High-Flying Cloudera has Deep Berkeley Roots

The Intel company’s logo proudly proclaims when a product has Intel Inside®. Now Cloudera has Intel on its side, having recently announced the microprocessing giant’s $740 million backing of Cloudera’s analytic data management services.

Palo Alto-based Cloudera, co-founded by Chief Strategy Officer, Mike Olson ’91, MS ’92 and headed by Chief Executive Officer, Tom Reilly ’85 and Vice President of Marketing, Alan Saldich ’87, made public the Intel investment in late March as part of a spectacular $900 million round of funding that also included investments by Google Ventures, Michael Dell and T. Rowe Price. The Wall Street Journal writes this investment “puts the deal into a tie for second-highest financing on record for venture-backed companies, trailing only Facebook Inc.’s $1.5 billion financing in 2010.”

Cloudera is in the vanguard of the fast-growing big data industry. The company has built its business on Apache Hadoop, which is an open-source data storage, processing and analytics software framework. Cloudera products leverage the flexibility and cost-effectiveness of open-source technology, while adding robust services that allow businesses to manage, query and gain insight from massive data flows—insights that may make all the difference to company growth.

    Cloudera Co-Founder and CEO Mike Olson '91, MS '92, and CEO Tom Reilly '85

Cloudera’s plans are ambitious, reflecting the perseverance and vision of the Berkeley grads who lead the company. “I worked on database systems research at Berkeley as an undergrad and grad student," said Olson. "Cal was a systems school—we built and shipped big software as part of the research that we did. I worked on the Postgres database project, which was full of new ideas and which remains hugely popular today, twenty years later. That experience—creating innovative software, delivering it, thinking hard about real-world problems—was a tremendous foundation for a tech entrepreneur, and absolutely shaped my career and Cloudera.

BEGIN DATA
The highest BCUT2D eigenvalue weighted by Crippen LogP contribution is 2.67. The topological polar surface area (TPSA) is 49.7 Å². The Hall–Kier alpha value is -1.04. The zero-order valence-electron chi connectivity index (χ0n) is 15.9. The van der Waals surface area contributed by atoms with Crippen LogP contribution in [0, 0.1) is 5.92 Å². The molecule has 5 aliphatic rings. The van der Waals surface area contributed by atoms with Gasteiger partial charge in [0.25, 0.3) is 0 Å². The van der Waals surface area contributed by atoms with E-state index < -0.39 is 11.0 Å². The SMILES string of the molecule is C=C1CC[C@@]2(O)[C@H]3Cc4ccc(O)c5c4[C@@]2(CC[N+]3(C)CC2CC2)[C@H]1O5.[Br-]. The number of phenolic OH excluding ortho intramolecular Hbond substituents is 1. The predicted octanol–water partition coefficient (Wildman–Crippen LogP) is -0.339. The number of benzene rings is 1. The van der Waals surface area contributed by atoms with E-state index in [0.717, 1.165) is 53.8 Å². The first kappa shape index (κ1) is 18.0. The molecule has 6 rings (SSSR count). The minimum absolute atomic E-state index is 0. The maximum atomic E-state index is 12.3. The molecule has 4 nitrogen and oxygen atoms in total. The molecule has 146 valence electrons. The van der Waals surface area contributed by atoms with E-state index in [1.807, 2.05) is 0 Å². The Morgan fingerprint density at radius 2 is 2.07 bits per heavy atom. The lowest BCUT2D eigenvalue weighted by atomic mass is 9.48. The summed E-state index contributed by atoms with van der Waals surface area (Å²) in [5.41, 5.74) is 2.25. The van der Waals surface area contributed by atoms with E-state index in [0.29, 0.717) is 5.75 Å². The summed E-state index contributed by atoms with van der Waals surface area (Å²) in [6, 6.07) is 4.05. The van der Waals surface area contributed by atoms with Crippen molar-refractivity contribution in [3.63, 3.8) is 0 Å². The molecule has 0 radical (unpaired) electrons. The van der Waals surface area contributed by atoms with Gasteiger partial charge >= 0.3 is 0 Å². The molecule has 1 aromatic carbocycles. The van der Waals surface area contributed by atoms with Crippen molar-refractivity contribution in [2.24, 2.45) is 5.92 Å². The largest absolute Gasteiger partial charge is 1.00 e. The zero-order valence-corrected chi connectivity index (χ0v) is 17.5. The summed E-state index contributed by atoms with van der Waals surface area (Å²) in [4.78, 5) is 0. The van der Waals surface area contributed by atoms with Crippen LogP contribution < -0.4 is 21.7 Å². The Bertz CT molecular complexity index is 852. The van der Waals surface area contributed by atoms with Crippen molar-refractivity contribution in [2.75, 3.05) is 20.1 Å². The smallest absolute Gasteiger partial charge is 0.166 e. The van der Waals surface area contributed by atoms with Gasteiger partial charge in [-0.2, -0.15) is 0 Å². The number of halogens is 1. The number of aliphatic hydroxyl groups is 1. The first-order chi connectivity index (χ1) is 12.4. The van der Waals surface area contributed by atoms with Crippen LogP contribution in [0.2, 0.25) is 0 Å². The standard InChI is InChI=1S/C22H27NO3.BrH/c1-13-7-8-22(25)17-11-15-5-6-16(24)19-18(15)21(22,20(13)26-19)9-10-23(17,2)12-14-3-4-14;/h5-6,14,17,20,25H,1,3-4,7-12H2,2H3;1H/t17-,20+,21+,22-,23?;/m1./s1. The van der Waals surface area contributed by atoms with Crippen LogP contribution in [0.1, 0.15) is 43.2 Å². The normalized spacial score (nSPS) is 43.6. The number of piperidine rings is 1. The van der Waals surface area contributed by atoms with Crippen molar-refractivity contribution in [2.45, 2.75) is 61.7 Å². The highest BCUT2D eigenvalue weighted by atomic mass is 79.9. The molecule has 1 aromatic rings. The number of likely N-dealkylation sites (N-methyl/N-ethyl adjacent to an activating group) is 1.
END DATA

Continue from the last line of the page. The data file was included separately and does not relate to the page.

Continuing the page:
Cloudera benefits from more than Intel’s deep pockets: Cloudera will be able to give their clients quicker access to Intel’s latest products. And Intel gets Cloudera’s facility with and distribution network for Hadoop’s big data analytics. “Intel expects that Hadoop will be the most widely deployed software on data center servers, and they have bet on Cloudera because we’re leading the market,” said Saldich. “Like Linux, virtualization and scale-out computing before, Hadoop is one of those sea-changes in computing technologies that really disrupt the status quo, and we’re excited to be part of the transformation of the data management market and the creation of huge new value and opportunities from data.”

The Berkeley roots of this innovation story run deep. Both Cloudera and Intel were co-founded by Cal grads, and are just two companies in the greater ecosystem of UC Berkeley’s Silicon Valley successes. Before joining Cloudera, Saldich was employee #1 at Riverbed and helped to take the company public, and before that he was an early employee at FastForward Networks which was acquired by early web search pioneer Inktomi—all three were founded or co-founded by Cal Grads.  Mike Olson is on the Electrical Engineering & Computer Sciences (EECS) department advisory board; and Tom Reilly, known for his spectacular leadership of ArcSight (acquired by HP for $1.5 billion), has lectured at several Berkeley Engineering events. Both Olson and Saldich make their homes in Berkeley as well.

Cloudera’s ties to Berkeley will only get stronger, as the company is part of the Cal Startup Network, a new program that connects job-seeking students and alumni to Cal-built pre-IPO companies, and its executives are committed to staying involved. "When I was interviewing and learned that Mike and Alan were Cal grads I knew the rest of the organization had to be made of top talent. I was right, because smart entrepreneurs attract smart people.  We are excited about the talent and innovation coming out of Berkeley's College of Engineering that is driving the growth of Big Data," said Reilly.

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